Alice Mead had a hit in my library with Adem's Cross, set in Kosovo in 1991. Boys like war books for some bizarre reason, so I try to get them books that do not in any way glorify war. Mead's Dawn and Dusk is another winner. Set in Iran in 1987, it involves a Kurdish boy whose father is an informer. This slim volume will appeal to many students, and the description of what it is like to have war as a part of your daily life makes it seem definitely unglamorous. I will check the other titles by this author.
Deborah Hopkinson's Into the Firestorm: A Novel of San Francisco, 1906 (and the title really does help-- I won't have teacher questioning whether or not it is historical!) was great. Several good things going for it-- the title, the cover, and the first couple of lines:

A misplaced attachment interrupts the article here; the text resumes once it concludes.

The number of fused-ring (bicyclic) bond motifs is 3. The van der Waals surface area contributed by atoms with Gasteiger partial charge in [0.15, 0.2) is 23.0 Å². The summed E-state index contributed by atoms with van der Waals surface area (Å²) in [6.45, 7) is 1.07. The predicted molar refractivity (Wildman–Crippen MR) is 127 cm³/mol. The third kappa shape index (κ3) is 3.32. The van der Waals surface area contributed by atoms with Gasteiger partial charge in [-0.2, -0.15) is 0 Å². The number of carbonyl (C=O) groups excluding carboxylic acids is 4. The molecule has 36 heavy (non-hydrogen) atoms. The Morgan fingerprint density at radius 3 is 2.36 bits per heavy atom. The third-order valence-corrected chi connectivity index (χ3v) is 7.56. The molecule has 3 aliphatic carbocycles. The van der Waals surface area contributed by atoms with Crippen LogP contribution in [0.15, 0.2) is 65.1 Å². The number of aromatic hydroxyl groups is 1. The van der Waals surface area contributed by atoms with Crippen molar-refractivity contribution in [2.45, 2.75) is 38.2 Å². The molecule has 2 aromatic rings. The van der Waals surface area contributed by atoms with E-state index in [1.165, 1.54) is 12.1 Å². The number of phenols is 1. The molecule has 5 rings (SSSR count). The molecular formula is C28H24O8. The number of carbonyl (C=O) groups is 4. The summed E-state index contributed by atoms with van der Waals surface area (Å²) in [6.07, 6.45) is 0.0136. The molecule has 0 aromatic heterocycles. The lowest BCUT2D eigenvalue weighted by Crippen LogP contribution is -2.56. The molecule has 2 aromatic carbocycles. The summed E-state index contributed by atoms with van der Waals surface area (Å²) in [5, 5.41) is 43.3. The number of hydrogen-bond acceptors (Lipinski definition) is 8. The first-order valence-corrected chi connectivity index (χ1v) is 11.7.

"Hey, kid. Get back here and empty your pockets."
Nicholas Dray whirled to see a burly policeman pointing a black club right at him. He froze in astonishment. This should not be happening.
Yes! This will make a child pick up the book! There is some discussion of how Nick got to San Francisco, having run away from the cotton fields after his grandmother died, but it's done in flashbacks that are interspersed with the excitement of San Francisco. Have several students in mind for this and can't wait to get a copy! This author also did Shutting Out the Sky:Life in the Tenements of New York which I liked. I'll have to check for others!